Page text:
How Do I Start Saving?
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Living paycheck to paycheck isn’t just stressful, it also means your money goals remain out of reach. The solution, of course, is to start saving. But figuring out how—and how much—to save can be challenging. So let’s break it down.

1. Figure out how much to save.

How much should you save? The short answer: enough to make sure you can afford all your needs, plus some (or more) of your wants. 

What that translates to in actual numbers will vary depending on your expenses and goals. But a general benchmark to aim for is putting 20 percent or more of your income toward saving and investing for short-term needs and bigger goals—from vacations to retirement.

2. Prioritize your savings.  

Advisors generally recommend putting at least 10 percent of your income into a retirement account like a 401(k) or IRA. (The limits for those are $18,000 and $5,500 this year, respectively, if you’re under 50.) At the least, you want to contribute enough to get any employer match money if you have access to an employer-sponsored account.

Beyond that, the first priority is to save for unexpected expenses—those you can’t avoid paying, but are hard to predict. Maybe a water pipe bursts, your fridge goes on the fritz or your car overheats. (Hopefully, not all three.) Maybe you trip and sprain your ankle and end up in the ER. Or maybe you lose your job. All unexpected, but not all that uncommon.

To start, aim for $1,000. That’s enough to cover a basic car or home repair without racking up credit card debt. Then work your way up to about three to six months’ worth of basic living expenses. If that seems like a lot, try putting away even $50 per month at first to get into the habit of saving. The most important thing is to get started.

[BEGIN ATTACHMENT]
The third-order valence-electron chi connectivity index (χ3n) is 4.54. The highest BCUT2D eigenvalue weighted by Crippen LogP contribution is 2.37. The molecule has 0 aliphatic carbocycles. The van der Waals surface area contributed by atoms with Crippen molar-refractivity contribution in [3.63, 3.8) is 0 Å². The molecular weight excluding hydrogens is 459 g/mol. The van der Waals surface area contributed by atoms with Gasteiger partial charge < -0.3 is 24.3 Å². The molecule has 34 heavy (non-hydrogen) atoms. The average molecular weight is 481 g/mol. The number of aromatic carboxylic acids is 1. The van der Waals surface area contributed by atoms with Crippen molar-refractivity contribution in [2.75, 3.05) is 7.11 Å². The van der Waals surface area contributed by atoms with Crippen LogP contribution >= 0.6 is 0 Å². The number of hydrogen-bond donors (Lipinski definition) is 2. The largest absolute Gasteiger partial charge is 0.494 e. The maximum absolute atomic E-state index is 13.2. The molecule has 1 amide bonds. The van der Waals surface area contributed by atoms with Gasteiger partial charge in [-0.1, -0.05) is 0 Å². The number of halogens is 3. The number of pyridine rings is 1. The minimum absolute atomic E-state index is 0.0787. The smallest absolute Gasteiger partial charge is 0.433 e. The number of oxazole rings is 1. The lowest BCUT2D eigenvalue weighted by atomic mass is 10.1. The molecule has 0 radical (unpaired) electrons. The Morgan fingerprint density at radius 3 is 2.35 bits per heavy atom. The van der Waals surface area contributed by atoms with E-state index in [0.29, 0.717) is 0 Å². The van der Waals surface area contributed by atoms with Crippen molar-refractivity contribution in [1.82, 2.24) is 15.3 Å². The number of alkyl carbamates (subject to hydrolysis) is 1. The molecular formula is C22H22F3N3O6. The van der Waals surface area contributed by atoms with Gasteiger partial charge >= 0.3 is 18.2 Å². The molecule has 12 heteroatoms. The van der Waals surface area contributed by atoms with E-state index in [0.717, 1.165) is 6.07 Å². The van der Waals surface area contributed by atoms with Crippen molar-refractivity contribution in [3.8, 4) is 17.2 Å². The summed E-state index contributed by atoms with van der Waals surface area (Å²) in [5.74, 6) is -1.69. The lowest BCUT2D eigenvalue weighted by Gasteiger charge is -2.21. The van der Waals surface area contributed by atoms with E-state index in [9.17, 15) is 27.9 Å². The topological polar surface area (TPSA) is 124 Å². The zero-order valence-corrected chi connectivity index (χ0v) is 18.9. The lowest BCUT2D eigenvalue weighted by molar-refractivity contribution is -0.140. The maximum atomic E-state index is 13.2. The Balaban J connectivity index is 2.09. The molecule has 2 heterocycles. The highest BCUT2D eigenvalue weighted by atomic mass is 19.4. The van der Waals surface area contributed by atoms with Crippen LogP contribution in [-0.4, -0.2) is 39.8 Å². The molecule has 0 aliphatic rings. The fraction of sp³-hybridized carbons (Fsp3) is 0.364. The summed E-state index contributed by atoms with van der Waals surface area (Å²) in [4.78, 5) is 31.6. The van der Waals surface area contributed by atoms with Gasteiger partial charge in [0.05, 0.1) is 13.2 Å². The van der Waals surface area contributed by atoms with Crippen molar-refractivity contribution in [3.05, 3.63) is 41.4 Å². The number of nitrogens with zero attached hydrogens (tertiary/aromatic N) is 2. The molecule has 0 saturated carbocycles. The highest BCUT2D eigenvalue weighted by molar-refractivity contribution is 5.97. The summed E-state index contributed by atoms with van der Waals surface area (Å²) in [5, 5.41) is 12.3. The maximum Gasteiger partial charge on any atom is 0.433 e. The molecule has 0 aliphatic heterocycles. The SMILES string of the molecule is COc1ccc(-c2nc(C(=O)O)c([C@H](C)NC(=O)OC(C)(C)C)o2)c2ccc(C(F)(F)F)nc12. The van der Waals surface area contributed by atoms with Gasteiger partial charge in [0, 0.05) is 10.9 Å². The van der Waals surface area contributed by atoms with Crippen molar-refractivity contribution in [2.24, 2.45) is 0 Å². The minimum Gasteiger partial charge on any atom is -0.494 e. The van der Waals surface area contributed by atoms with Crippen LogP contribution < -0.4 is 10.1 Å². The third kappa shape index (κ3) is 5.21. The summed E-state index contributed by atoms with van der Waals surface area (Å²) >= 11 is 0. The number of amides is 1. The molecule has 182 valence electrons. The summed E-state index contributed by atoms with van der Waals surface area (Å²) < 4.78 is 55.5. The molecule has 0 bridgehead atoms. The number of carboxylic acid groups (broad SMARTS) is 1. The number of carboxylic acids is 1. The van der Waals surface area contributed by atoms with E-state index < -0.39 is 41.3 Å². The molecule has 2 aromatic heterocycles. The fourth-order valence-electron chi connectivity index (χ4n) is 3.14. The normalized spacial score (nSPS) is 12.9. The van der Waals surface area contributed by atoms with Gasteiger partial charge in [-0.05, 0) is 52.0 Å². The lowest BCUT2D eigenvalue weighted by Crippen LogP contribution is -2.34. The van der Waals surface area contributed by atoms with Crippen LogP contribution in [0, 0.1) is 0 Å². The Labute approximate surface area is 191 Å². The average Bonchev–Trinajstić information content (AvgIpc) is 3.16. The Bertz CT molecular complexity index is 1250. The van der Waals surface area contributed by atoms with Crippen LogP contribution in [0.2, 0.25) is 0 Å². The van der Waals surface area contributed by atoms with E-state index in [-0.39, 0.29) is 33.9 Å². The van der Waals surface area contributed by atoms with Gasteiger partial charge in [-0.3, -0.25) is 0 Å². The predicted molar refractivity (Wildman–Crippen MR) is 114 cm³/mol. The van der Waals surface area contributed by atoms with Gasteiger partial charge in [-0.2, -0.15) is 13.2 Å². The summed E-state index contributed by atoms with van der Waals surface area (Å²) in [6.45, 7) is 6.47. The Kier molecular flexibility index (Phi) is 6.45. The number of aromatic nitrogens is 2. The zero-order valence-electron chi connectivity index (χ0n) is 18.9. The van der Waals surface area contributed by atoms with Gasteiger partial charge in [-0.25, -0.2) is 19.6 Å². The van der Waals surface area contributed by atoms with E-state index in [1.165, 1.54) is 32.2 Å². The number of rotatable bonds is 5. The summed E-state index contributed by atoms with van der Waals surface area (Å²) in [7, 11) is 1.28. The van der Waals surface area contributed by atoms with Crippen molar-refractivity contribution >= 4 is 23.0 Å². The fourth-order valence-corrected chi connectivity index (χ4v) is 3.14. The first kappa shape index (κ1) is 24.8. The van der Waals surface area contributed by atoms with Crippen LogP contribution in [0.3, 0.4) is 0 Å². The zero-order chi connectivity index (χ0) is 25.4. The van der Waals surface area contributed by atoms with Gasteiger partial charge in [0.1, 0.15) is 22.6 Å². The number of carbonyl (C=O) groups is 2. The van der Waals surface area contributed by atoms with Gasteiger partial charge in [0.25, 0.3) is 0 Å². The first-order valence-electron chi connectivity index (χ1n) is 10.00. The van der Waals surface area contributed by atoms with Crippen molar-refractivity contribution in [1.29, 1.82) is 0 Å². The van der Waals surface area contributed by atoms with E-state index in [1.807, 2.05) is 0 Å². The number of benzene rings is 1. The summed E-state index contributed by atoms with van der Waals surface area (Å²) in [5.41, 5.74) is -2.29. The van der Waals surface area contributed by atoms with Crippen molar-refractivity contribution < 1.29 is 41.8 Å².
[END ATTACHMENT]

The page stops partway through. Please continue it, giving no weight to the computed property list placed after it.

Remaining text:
You also want to save for short-term goals. Those could range from buying birthday gifts to going on vacation. Basically, anything you don’t count among typical monthly expenses that’s coming up in the next six to 18 months.

And you’ve probably got some mid-term goals worth saving for, too, like buying a house or setting aside enough for your kids’ future college education. You can use a savings account, or investment account, for those. (Read more about investing for goals besides retirement here.)

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3. Look for ways to cut expenses and increase your income.

If you’re struggling to save, take a close look at your expenses for places to cut back. (Need some inspiration? Try any of these 101 ways to save.) You might also be able to negotiate savings on big bills, like your smartphone and cable.

If you simply can't slash much, try to figure out ways to boost your income. Maybe you're due for a raise at work, or you can adjust your tax withholding and give yourself one. (Just make sure that doesn’t result in owing Uncle Sam later.) Consider picking up a side gig to bring in some extra cash.

No matter which side of the equation you tweak, the key is to spend less than you earn.

4. Use automation and other strategies to stick with it.

There are plenty of strategies that can make it easier to save. You can open separate savings accounts for different goals to stay organized and better track your progress, for example. And make sure they're at a bank where you don't have a checking account for your daily expenses. This will help you avoid tapping your savings (out of sight, out of mind). Naming your accounts can also give you more motivation to fund them.

Use tech to your savings advantage, too. Plenty of apps are designed to save you money in a variety of ways. And don’t forget the easiest tactic of all: Set up automatic payments to yourself after payday so you can save without even thinking about it. Automating deposits to your savings account, retirement account and any regular investment account (say, for mid-term goals) can help keep you on track and avoid the temptation to spend that money instead.

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